Movement Meditation (thank you Hannah)

Since my head cold and the 18km trail race, I must admit to having been feeling a bit sluggish. Somehow I just didn’t have my usual energy levels. I wasn’t sure whether it was the aftermath of the cold and the race combined or just a phase in the ups and downs of life. As the next race is at the beginning of June, however, and is a half marathon, I was conscious of not having much time to increase the distance I was running, and the couple of short runs I got in during the working week felt hard.

On Friday 14th May, Hannah – whom I know from work – and I had arranged to meet up, and possibly go for a swim in Broomlee Lough. We were both excited – she’s been more or less shielding for most of the pandemic, but had also joined the Ladies of the Lakes Whatsapp group and bought herself a wetsuit – and I was just looking forward to meeting up with a friend and also potentially swimming in Broomlee Lough again.

With the weather we’d had I wasn’t sure how warm it would be, but thought that perhaps as it’s relatively shallow it wouldn’t have got too much colder since the group of us had last swum there. The weather that morning was a little dull and we were messaging each other about whether to take wetsuits or not – I decided I would take mine in the car, and the nearer I got to Housesteads the more I felt that it would be worth going swimming anyway, even if it wasn’t for long.

When we arrived we found out from the member of National Trust staff at the gate that in fact we need not have booked tickets. A public footpath leads straight across the site, so as long as you don’t want to visit the ruins of the fort then you’re allowed to cross the larger site. It makes for a shorter walk than from the layby on the road, although you do then have to cross the boggiest part of the field. I had wellies on but Hannah hadn’t managed to find hers, nor her walking boots – her (fortunately old) trainers were excessively muddy by the time we’d walked up and back.

There’s something very special about swimming in lakes and tarns anyway, and I feel it even more so up at Broomlee Lough, where the Romans swam. We discussed how they’d have felt swimming north of the wall ‘outside the Empire’ and decided that perhaps it was confirmation that it was more of a boundary marker and trading post than a constantly-fought-over frontier. And in fact, thinking that it stood for about 300 years or more, there must surely have been times when the frontier was quite stable and peaceful?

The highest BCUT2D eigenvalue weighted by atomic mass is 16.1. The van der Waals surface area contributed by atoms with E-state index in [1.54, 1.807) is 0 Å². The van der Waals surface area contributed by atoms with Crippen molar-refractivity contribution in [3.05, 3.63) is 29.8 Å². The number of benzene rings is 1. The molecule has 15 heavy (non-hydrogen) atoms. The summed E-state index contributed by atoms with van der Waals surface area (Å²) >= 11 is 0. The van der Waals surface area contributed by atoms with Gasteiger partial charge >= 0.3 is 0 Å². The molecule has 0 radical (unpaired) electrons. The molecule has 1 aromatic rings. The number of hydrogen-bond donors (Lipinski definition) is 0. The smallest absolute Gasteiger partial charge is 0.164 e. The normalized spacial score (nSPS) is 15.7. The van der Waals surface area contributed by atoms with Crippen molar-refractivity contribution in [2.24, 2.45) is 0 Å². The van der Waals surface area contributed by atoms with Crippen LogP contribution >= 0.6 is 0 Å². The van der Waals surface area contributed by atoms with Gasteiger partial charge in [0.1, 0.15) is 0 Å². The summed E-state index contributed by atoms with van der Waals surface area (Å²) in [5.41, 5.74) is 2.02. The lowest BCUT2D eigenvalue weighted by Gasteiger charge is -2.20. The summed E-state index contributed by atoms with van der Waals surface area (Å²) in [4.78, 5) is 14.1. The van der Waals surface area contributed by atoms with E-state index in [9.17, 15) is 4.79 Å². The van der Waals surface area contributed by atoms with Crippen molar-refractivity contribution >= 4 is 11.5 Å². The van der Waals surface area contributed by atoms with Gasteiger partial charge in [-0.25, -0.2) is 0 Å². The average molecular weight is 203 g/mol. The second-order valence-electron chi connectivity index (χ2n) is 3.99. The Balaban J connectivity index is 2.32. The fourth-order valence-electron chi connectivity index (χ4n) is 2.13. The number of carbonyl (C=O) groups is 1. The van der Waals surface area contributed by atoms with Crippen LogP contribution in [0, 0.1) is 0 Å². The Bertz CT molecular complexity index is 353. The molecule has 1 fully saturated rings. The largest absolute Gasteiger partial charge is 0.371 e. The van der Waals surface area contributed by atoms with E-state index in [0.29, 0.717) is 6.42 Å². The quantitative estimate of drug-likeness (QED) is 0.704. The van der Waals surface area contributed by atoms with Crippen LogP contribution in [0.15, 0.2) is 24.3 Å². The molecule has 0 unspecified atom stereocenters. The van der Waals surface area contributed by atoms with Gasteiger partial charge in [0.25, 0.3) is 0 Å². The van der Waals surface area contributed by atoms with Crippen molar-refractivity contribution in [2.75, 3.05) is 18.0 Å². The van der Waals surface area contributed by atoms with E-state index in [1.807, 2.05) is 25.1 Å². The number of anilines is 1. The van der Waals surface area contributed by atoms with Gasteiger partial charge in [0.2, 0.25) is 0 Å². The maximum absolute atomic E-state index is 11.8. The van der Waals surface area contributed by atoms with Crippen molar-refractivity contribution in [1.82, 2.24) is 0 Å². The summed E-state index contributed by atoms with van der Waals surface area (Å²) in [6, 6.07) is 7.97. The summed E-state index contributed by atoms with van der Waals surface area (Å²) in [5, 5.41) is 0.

Hannah absolutely loved swimming in the lough, comparing it favourably even to Lake Garda: partly as it’s so much quieter and more remote. I got a few photos and a video of her but I’m not going to post them here as they’re not the most flattering of her. But the big joyful smile on her face was like the sun, and a photo can’t in any case accurately show how someone feels on top of the world and pleased with her achievement: it was as if she had won the Olympics. We spoke about ‘movement meditation’, or mindfulness, and how the physical, emotional and mental sides of us are interconnected.

The National Trust has changed the shop and ticket office at the entrance to the larger site into a cafe and we stopped there for ice cream on the way out, and to admire how tame the birds were. A chaffinch was hopping about, and then a bright yellow bird which looked almost tropical. Penny knew what it was when I showed her the photo – a siskin. Now I know why the cafe at Whinlatter is called Siskins.

Later that day Penny and I went for a cycle ride from Walton, round in a 25 mile loop. The sun by now had come out and whilst we’d hoped to be able to do the Border Reivers 40 mile route, Penny’s husband had said he’d be coming past to fetch her at about 5.30pm, so we had to do a shorter version. As it turned out we got back to my house about 5 or 10 minutes before Tim turned up, in time to have a quick cup of tea.

It had been a brilliant day: I’d been outside almost all day, met up with two fab. friends, and done two of my favourite things, swimming and cycling. That evening as I did my singing practice I contemplated that I was feeling more energetic than I had for a couple of weeks. As I ran on Sunday, although it was a fairly long run (17km), I felt ‘normal’ again: and my cold seemed to have gone. I’d got my Mojo back.

Thank you my friends.

Wetter and wetter…

Our spell of weather which was growing warmer and sunnier unfortunately came to an end. Having not had many April showers, as May popped its head over the horizon the rain came too.

Penny and I arranged to go for a bike ride on the bank holiday Monday at the beginning of May. We agreed we’d finish the ride we’d cut short previously, aiming to do a 20 mile loop from Langwathby up through Melmerby and back through Kirkoswald (one of my favourite Cumbrian villages) and Lazonby. This loop also meant that in terms of cycling around the edge of Cumbria, I would have completed the circuit up the Eden valley from Kirby Stephen northwards; and in fact in terms of the overall route the only section(s) now missing are from Grange over Sands to Kirby Stephen.